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Grounded Hardcover – November 9, 2010


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Editorial Reviews

From School Library Journal

Gr 4-7-When her father, older brother, and young sister died in a plane crash, Daralynn was at home, grounded for having been out fishing without her parents' permission. Her mother opens a beauty salon in their small Missouri town (population 402) and also prepares the hair of the deceased at the local funeral home. Clem Monroe suddenly appears on the scene, selling prepaid cremation plans to unsuspecting seniors and wooing Daralynn's Aunt Josie. She and many other residents are taken in by his schemes, giving him cash for a business that will never come to fruition. When Daralynn realizes that Clem is telling lies and acting suspiciously around town, she uses her journal to tell her father and siblings about the events, and the mystery is wrapped up in a unique way. The relationship between Daralynn and her mother, neither of whom has really dealt with her grief, is portrayed sensibly and tenderly. The fringe characters also shine; Clem is a slick con man, and Aunt Josie, free-spirited and kindhearted, understands Daralynn's prickly, hostile mother. The title of the book is serendipitous in many ways, and will leave readers with much to think about.-Alison Donnelly, Collinsville Memorial Public Library, IL (c) Copyright 2010. Library Journals LLC, a wholly owned subsidiary of Media Source, Inc. No redistribution permitted.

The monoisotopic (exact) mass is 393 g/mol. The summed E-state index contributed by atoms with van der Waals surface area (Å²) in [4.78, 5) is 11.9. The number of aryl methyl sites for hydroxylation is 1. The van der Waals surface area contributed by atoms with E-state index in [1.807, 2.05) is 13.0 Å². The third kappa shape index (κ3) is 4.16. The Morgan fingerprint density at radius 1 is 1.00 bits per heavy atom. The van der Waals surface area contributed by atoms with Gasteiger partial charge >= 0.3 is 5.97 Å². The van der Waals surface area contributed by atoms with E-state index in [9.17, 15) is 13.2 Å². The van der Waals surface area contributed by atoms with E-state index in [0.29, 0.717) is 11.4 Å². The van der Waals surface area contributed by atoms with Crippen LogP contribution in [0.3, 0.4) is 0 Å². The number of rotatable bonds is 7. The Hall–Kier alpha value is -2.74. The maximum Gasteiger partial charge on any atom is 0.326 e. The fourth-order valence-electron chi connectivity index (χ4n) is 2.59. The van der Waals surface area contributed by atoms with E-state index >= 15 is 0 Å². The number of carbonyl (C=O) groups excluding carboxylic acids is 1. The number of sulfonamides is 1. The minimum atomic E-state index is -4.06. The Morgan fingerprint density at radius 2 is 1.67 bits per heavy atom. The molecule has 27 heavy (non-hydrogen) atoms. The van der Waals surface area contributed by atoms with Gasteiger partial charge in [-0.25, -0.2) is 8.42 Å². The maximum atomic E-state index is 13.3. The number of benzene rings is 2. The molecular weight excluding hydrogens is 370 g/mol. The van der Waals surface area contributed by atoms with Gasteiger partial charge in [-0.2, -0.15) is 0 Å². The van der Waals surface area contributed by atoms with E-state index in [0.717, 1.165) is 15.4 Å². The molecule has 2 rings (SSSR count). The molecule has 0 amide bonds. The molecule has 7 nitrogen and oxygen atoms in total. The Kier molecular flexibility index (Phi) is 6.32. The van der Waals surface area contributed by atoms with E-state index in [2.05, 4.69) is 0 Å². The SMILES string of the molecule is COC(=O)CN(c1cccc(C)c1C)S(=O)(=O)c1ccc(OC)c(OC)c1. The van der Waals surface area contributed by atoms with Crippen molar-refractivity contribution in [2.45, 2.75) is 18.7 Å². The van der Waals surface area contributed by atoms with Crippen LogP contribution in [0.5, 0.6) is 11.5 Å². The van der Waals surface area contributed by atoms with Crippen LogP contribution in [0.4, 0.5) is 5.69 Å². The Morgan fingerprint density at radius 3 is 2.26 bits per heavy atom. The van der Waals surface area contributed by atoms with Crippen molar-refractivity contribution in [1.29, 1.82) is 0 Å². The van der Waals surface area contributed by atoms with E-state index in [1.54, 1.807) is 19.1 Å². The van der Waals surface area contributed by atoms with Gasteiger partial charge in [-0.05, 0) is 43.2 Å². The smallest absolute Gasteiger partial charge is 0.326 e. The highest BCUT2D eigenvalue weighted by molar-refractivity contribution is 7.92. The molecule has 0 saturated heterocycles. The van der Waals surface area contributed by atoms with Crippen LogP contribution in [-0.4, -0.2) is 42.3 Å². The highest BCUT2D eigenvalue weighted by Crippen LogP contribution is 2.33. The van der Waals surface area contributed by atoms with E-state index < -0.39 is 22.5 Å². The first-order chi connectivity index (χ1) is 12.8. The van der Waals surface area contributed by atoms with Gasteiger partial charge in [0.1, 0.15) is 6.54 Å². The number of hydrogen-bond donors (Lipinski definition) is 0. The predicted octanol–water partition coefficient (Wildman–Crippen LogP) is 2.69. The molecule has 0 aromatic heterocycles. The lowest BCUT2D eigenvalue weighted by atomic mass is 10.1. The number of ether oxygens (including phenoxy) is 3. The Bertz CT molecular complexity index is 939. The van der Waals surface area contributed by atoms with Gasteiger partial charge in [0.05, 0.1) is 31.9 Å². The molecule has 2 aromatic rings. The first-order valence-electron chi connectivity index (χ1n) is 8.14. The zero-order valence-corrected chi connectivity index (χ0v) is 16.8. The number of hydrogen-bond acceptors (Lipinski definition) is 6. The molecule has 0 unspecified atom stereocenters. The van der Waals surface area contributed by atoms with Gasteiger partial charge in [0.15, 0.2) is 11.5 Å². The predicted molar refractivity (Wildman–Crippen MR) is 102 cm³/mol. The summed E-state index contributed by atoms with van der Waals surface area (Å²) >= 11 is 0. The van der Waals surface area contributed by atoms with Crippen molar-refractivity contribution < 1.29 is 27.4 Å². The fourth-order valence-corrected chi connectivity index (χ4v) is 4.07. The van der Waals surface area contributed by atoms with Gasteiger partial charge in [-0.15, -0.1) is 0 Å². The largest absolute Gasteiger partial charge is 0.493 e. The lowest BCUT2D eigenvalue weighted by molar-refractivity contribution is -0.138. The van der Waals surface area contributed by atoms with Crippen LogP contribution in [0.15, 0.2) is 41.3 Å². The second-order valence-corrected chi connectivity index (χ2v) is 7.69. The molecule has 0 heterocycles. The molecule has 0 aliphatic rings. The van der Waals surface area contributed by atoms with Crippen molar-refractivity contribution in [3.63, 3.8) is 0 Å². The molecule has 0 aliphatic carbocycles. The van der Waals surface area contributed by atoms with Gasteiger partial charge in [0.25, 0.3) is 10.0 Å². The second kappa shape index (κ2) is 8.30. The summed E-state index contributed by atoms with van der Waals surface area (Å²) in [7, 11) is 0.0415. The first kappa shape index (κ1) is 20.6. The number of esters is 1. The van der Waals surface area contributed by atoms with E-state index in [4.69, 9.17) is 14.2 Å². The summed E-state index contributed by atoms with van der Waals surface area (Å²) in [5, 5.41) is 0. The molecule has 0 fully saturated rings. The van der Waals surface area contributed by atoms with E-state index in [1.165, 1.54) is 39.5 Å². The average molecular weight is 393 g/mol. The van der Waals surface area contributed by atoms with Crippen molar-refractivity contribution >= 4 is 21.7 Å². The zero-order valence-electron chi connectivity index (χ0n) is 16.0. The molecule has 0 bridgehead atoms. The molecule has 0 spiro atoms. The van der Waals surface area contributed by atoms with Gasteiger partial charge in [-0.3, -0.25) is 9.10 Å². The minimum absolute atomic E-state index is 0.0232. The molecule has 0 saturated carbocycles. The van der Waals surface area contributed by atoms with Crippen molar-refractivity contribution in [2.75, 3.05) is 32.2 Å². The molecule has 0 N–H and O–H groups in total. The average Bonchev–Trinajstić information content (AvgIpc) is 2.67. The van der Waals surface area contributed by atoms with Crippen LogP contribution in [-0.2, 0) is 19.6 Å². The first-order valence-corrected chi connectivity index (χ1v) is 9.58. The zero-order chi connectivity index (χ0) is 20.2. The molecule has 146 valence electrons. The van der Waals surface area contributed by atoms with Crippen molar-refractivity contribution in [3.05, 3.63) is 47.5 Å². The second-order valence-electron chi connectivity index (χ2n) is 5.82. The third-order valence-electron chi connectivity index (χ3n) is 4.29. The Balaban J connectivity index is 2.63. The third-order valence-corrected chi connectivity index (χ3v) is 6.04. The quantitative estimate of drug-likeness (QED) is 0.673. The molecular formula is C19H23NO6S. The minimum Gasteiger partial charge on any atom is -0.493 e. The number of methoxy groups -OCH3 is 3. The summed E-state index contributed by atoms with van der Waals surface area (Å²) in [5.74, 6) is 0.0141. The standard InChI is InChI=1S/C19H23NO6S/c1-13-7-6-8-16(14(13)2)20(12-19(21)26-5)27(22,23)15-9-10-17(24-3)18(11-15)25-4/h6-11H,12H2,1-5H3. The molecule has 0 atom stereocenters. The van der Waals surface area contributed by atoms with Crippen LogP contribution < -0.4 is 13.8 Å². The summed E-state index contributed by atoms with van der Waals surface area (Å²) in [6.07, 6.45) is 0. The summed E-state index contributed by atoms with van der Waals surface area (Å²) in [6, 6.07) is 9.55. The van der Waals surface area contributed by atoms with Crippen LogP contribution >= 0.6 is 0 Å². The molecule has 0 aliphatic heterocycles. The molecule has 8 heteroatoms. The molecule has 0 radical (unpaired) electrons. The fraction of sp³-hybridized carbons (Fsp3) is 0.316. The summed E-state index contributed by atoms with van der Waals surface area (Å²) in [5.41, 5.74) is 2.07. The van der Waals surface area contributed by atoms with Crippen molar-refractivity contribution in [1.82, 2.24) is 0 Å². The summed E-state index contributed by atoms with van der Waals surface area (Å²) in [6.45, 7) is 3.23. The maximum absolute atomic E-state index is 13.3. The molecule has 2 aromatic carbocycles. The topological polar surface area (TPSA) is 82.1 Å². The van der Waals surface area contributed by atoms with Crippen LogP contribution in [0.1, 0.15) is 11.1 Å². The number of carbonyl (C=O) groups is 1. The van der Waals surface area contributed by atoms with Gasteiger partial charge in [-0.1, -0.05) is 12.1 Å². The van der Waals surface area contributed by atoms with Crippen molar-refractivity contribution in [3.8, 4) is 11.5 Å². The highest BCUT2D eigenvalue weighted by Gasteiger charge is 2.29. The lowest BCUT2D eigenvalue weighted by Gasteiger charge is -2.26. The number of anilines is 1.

From Booklist